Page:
Bo Diddley, R.I.P.

Some things are just more important than politics, and the death of Bo Diddley is one of them. Bo died today in Florida at age 79. Known as “The Originator,” he is arguably as important as Chuck Berry in transitioning the blues to rock’n’roll.

I saw Bo Diddley perform live on four different occasion, but none in the last 10 years or so. The first time was at Peabody’s in Cleveland during the summer of 1984. My friend Casey and I arrived early, which wasn’t really necessary because even a quarter century ago Bo was way past his career prime (although nowhere near past his performance prime). We were hanging out at the bar and it was empty except for one middle-aged black guy sitting at the other end, who turned out to be the man himself. It was one of only two times in my life I’ve asked a celebrity if I could pose for a picture with him. (Hunter Thompson was the other.)

Bo’s records are awesome, but he really excelled live. Even in his 50 and 60s, he was an energetic, dynamic entertainer, kicking his leg out while riffing on his square guitar. The really cool thing was Bo never traveled with a band. He would always just pick up a local bar band in whatever town he happened to be in to back him up. It wasn’t like Bo’s songs are particularly hard to learn, despite their brilliance. Still, I always got a kick out of watching Bo briefly stop a performance to teach the band a song they’d never heard before, and of course they’d all nail it less than a minute later.

Excuse me, I need to find a roadhouse.

3 thoughts on “Bo Diddley, R.I.P.”

  1. Pingback: Bo Diddley’s beat goes on « Ned Raggett Ponders It All

  2. Andromeda International Records

    Bo Diddley, like all great rock and roll legends, did not set out to be famous; unlike too many wannabes of today in an ill-fated American Idol period, Bo, an incredible musician and vocalist with an fantastic, no frills, ‘let’s get right down to business’ stage show, just made great records. The legendary Chess Records of Chicago knew this; label heads Leonard & Phil Chess captured Bo at what he did best, singing and playing his heart out. Bo’s early recordings for Chess Records on the Checker label had a distinctive sound, complimented by the musician’s unique playing style that simply could not be duplicated. You did not have to know the name of the song in order to tell that was THE Bo Diddley playing on the record—whether it be his, on the instrumental guitar battle duet lp with label mate Chuck Berry (Checker), or even the wonderful Latin-tinged, sweet guitar picking on the extremely rare 78 rpm “Billy’s Blues–Part One” (Argo) credited to another label mate, the immortal Billy Stewart—all of it was just Bo, just pure talent. As the music styles of the 50’s changed, so did Bo’s musicianship, which had never stopped growing. The 60’s found Bo still rocking but able to incorporate some R & B: check out his “Oh Baby (I Love You)” where he is joined with then future pop star, Minnie Riperton on background vocals. It is common folklore of how Bo Diddley influenced many guitar players, especially those coming from the British Invasion, which would all but kill classic artists of Bo’s era from TV, radio and records but, nonetheless, Bo pressed—and played—on, for decades, right up to the very end, Bo gave his audience everything he had in performance. Bo, as I gently lower the tone arm down right now on one of your great 78s, I know only your physical body left this plane. You will live on forever—-in our hearts. Play a little loud at that heavenly Bo Diddley concert so I can hear a little of it down here. My deepest love goes out to the Bo Diddley family—Mark Matlock/Andromeda International Records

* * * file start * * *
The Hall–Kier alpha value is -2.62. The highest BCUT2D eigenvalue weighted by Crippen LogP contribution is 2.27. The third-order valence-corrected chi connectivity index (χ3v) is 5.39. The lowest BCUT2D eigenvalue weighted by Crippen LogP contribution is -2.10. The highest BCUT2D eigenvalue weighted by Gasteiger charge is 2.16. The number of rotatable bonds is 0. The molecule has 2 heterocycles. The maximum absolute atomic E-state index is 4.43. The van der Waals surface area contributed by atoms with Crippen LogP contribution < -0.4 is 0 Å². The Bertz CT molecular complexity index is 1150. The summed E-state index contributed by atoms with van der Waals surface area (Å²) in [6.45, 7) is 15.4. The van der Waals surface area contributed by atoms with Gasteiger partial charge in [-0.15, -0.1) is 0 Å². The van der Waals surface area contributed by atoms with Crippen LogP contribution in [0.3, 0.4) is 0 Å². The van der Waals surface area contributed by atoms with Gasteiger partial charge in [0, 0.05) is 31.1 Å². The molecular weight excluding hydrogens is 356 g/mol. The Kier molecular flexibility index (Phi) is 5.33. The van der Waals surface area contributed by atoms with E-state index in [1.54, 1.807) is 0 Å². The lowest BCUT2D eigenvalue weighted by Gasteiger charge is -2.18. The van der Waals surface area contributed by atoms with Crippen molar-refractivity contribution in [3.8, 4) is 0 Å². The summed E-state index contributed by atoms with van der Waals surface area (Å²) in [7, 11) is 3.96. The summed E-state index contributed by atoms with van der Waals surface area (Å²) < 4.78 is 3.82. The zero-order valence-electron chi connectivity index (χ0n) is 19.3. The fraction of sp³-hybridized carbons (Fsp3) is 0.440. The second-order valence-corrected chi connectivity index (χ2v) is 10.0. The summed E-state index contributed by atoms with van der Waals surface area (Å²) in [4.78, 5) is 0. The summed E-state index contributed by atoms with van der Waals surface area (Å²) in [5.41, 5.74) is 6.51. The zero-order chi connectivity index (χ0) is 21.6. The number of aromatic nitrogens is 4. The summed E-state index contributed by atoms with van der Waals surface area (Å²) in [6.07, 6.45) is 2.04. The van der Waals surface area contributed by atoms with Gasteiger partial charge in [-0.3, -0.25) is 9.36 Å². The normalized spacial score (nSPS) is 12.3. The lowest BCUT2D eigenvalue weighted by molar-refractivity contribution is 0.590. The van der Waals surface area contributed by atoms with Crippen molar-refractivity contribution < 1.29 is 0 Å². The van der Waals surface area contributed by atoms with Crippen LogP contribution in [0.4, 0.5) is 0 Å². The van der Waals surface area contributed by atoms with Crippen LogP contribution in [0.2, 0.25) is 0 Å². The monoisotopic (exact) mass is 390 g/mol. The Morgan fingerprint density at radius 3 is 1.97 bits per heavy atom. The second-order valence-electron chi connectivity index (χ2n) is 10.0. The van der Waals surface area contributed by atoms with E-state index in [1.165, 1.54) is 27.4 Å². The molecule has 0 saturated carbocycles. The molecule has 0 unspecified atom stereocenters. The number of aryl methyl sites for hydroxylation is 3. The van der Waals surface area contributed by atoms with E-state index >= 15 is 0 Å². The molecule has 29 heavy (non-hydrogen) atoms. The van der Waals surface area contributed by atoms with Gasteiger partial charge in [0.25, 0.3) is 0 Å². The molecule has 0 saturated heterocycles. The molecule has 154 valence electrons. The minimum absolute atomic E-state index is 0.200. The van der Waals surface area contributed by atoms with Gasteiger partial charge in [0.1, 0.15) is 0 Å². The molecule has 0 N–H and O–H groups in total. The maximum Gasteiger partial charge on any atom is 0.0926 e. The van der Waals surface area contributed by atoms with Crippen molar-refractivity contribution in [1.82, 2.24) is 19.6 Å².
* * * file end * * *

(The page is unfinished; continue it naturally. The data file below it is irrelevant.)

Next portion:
3. Bo diddley was truly a great guitar player. His Whoodoo you love song was very catchy, and I loved seeing him jump and dance around the stage. I will miss Bo Diddley, and I am deepley saddened to see such a great musician go.

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